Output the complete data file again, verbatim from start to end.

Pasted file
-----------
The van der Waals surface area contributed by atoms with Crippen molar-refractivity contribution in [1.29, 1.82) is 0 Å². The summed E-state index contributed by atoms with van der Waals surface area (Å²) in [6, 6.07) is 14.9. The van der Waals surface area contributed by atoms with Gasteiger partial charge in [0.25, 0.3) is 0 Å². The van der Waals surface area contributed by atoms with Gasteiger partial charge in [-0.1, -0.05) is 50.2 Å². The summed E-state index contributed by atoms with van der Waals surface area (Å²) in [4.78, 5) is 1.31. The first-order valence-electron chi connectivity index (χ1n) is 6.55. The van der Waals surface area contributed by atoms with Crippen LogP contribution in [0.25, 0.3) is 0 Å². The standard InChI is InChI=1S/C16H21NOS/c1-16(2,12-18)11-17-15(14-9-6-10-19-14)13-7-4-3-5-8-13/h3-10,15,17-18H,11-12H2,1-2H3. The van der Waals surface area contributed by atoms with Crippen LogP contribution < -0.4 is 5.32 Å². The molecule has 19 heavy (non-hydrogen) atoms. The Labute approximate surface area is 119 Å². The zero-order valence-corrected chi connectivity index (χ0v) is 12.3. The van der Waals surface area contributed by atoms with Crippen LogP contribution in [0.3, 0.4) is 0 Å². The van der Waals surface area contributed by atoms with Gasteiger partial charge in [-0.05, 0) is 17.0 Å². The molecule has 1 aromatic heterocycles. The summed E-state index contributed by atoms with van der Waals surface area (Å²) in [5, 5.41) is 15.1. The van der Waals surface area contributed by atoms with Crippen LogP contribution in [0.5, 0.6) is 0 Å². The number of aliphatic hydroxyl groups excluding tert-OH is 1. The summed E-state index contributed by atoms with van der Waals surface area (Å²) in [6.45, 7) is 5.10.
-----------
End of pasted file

The van der Waals surface area contributed by atoms with Crippen molar-refractivity contribution in [1.29, 1.82) is 0 Å². The summed E-state index contributed by atoms with van der Waals surface area (Å²) in [6, 6.07) is 14.9. The van der Waals surface area contributed by atoms with Gasteiger partial charge in [0.25, 0.3) is 0 Å². The van der Waals surface area contributed by atoms with Gasteiger partial charge in [-0.1, -0.05) is 50.2 Å². The summed E-state index contributed by atoms with van der Waals surface area (Å²) in [4.78, 5) is 1.31. The first-order valence-electron chi connectivity index (χ1n) is 6.55. The van der Waals surface area contributed by atoms with Crippen LogP contribution in [0.25, 0.3) is 0 Å². The standard InChI is InChI=1S/C16H21NOS/c1-16(2,12-18)11-17-15(14-9-6-10-19-14)13-7-4-3-5-8-13/h3-10,15,17-18H,11-12H2,1-2H3. The van der Waals surface area contributed by atoms with Crippen LogP contribution < -0.4 is 5.32 Å². The molecule has 19 heavy (non-hydrogen) atoms. The Labute approximate surface area is 119 Å². The zero-order valence-corrected chi connectivity index (χ0v) is 12.3. The van der Waals surface area contributed by atoms with Crippen LogP contribution in [0.3, 0.4) is 0 Å². The van der Waals surface area contributed by atoms with Gasteiger partial charge in [-0.05, 0) is 17.0 Å². The molecule has 1 aromatic heterocycles. The summed E-state index contributed by atoms with van der Waals surface area (Å²) in [5, 5.41) is 15.1. The van der Waals surface area contributed by atoms with Crippen LogP contribution in [0.5, 0.6) is 0 Å². The number of aliphatic hydroxyl groups excluding tert-OH is 1. The summed E-state index contributed by atoms with van der Waals surface area (Å²) in [6.45, 7) is 5.10.